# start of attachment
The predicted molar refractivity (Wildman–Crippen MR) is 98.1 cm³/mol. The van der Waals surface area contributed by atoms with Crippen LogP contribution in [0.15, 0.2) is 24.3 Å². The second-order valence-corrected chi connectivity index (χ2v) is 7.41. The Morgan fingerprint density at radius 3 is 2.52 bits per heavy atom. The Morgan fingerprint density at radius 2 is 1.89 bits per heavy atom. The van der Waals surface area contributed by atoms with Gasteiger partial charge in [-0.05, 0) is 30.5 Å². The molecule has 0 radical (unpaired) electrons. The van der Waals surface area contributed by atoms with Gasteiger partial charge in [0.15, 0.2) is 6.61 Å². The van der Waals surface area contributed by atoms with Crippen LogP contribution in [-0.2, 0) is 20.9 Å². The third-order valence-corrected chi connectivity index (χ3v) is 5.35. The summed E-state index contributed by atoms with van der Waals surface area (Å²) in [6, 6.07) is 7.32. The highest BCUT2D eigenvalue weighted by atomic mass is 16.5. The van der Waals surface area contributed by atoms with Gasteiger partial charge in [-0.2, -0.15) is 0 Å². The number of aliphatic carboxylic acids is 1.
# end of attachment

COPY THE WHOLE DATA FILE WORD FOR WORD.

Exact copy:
The predicted molar refractivity (Wildman–Crippen MR) is 98.1 cm³/mol. The van der Waals surface area contributed by atoms with Crippen LogP contribution in [0.15, 0.2) is 24.3 Å². The second-order valence-corrected chi connectivity index (χ2v) is 7.41. The Morgan fingerprint density at radius 3 is 2.52 bits per heavy atom. The Morgan fingerprint density at radius 2 is 1.89 bits per heavy atom. The van der Waals surface area contributed by atoms with Gasteiger partial charge in [-0.05, 0) is 30.5 Å². The molecule has 0 radical (unpaired) electrons. The van der Waals surface area contributed by atoms with Gasteiger partial charge in [0.15, 0.2) is 6.61 Å². The van der Waals surface area contributed by atoms with Crippen LogP contribution in [-0.2, 0) is 20.9 Å². The third-order valence-corrected chi connectivity index (χ3v) is 5.35. The summed E-state index contributed by atoms with van der Waals surface area (Å²) in [6, 6.07) is 7.32. The highest BCUT2D eigenvalue weighted by atomic mass is 16.5. The van der Waals surface area contributed by atoms with Gasteiger partial charge in [-0.2, -0.15) is 0 Å². The number of aliphatic carboxylic acids is 1.